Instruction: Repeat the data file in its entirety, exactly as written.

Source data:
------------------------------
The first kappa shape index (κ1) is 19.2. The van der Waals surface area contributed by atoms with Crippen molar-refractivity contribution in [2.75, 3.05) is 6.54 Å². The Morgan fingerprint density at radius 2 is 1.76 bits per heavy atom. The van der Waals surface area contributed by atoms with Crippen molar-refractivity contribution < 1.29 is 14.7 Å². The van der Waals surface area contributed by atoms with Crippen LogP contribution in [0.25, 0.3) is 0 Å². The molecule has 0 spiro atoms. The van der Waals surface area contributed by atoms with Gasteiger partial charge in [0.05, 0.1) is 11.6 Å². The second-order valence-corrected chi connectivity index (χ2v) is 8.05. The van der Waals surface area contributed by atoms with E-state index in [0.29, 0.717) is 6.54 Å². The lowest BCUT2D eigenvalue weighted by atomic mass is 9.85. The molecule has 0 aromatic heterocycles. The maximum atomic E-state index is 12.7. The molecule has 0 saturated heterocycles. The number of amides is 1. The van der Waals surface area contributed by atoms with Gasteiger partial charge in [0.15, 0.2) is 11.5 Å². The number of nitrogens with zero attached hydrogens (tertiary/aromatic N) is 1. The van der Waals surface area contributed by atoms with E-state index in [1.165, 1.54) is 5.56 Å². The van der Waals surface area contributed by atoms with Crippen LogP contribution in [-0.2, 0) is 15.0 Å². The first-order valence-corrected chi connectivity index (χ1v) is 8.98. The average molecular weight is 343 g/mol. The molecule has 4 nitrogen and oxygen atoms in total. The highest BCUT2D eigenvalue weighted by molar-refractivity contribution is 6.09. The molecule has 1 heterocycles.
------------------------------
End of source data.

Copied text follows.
The first kappa shape index (κ1) is 19.2. The van der Waals surface area contributed by atoms with Crippen molar-refractivity contribution in [2.75, 3.05) is 6.54 Å². The Morgan fingerprint density at radius 2 is 1.76 bits per heavy atom. The van der Waals surface area contributed by atoms with Crippen molar-refractivity contribution < 1.29 is 14.7 Å². The van der Waals surface area contributed by atoms with Crippen LogP contribution in [0.25, 0.3) is 0 Å². The molecule has 0 spiro atoms. The van der Waals surface area contributed by atoms with Gasteiger partial charge in [0.05, 0.1) is 11.6 Å². The second-order valence-corrected chi connectivity index (χ2v) is 8.05. The van der Waals surface area contributed by atoms with E-state index in [0.29, 0.717) is 6.54 Å². The lowest BCUT2D eigenvalue weighted by atomic mass is 9.85. The molecule has 0 aromatic heterocycles. The maximum atomic E-state index is 12.7. The molecule has 0 saturated heterocycles. The number of amides is 1. The van der Waals surface area contributed by atoms with Gasteiger partial charge in [0.15, 0.2) is 11.5 Å². The number of nitrogens with zero attached hydrogens (tertiary/aromatic N) is 1. The van der Waals surface area contributed by atoms with E-state index in [1.165, 1.54) is 5.56 Å². The van der Waals surface area contributed by atoms with Crippen LogP contribution in [-0.2, 0) is 15.0 Å². The first-order valence-corrected chi connectivity index (χ1v) is 8.98. The average molecular weight is 343 g/mol. The molecule has 4 nitrogen and oxygen atoms in total. The highest BCUT2D eigenvalue weighted by molar-refractivity contribution is 6.09. The molecule has 1 heterocycles.